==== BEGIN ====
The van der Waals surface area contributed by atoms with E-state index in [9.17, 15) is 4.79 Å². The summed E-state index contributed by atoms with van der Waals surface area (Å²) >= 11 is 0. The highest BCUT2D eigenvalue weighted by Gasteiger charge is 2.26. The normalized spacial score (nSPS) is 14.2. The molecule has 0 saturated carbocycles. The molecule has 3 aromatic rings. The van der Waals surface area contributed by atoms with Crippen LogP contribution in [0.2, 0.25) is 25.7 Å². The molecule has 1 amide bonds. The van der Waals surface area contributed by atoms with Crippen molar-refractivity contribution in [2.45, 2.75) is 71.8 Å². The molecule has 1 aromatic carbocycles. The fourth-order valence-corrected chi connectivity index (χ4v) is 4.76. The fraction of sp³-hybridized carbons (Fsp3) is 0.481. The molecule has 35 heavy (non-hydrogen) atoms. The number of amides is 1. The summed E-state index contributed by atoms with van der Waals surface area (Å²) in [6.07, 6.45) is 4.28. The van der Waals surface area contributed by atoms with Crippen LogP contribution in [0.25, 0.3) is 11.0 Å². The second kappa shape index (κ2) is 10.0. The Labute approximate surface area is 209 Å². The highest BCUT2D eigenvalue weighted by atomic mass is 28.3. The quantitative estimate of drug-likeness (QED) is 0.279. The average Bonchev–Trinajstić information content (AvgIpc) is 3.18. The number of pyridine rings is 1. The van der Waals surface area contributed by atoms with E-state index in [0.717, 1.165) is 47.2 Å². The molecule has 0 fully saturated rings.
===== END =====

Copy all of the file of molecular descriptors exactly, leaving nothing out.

The van der Waals surface area contributed by atoms with E-state index in [9.17, 15) is 4.79 Å². The summed E-state index contributed by atoms with van der Waals surface area (Å²) >= 11 is 0. The highest BCUT2D eigenvalue weighted by Gasteiger charge is 2.26. The normalized spacial score (nSPS) is 14.2. The molecule has 0 saturated carbocycles. The molecule has 3 aromatic rings. The van der Waals surface area contributed by atoms with Crippen LogP contribution in [0.2, 0.25) is 25.7 Å². The molecule has 1 amide bonds. The van der Waals surface area contributed by atoms with Crippen molar-refractivity contribution in [2.45, 2.75) is 71.8 Å². The molecule has 1 aromatic carbocycles. The fourth-order valence-corrected chi connectivity index (χ4v) is 4.76. The fraction of sp³-hybridized carbons (Fsp3) is 0.481. The molecule has 35 heavy (non-hydrogen) atoms. The number of amides is 1. The summed E-state index contributed by atoms with van der Waals surface area (Å²) in [6.07, 6.45) is 4.28. The van der Waals surface area contributed by atoms with Crippen LogP contribution in [0.25, 0.3) is 11.0 Å². The second kappa shape index (κ2) is 10.0. The Labute approximate surface area is 209 Å². The highest BCUT2D eigenvalue weighted by atomic mass is 28.3. The quantitative estimate of drug-likeness (QED) is 0.279. The average Bonchev–Trinajstić information content (AvgIpc) is 3.18. The number of pyridine rings is 1. The van der Waals surface area contributed by atoms with E-state index in [0.717, 1.165) is 47.2 Å². The molecule has 0 fully saturated rings.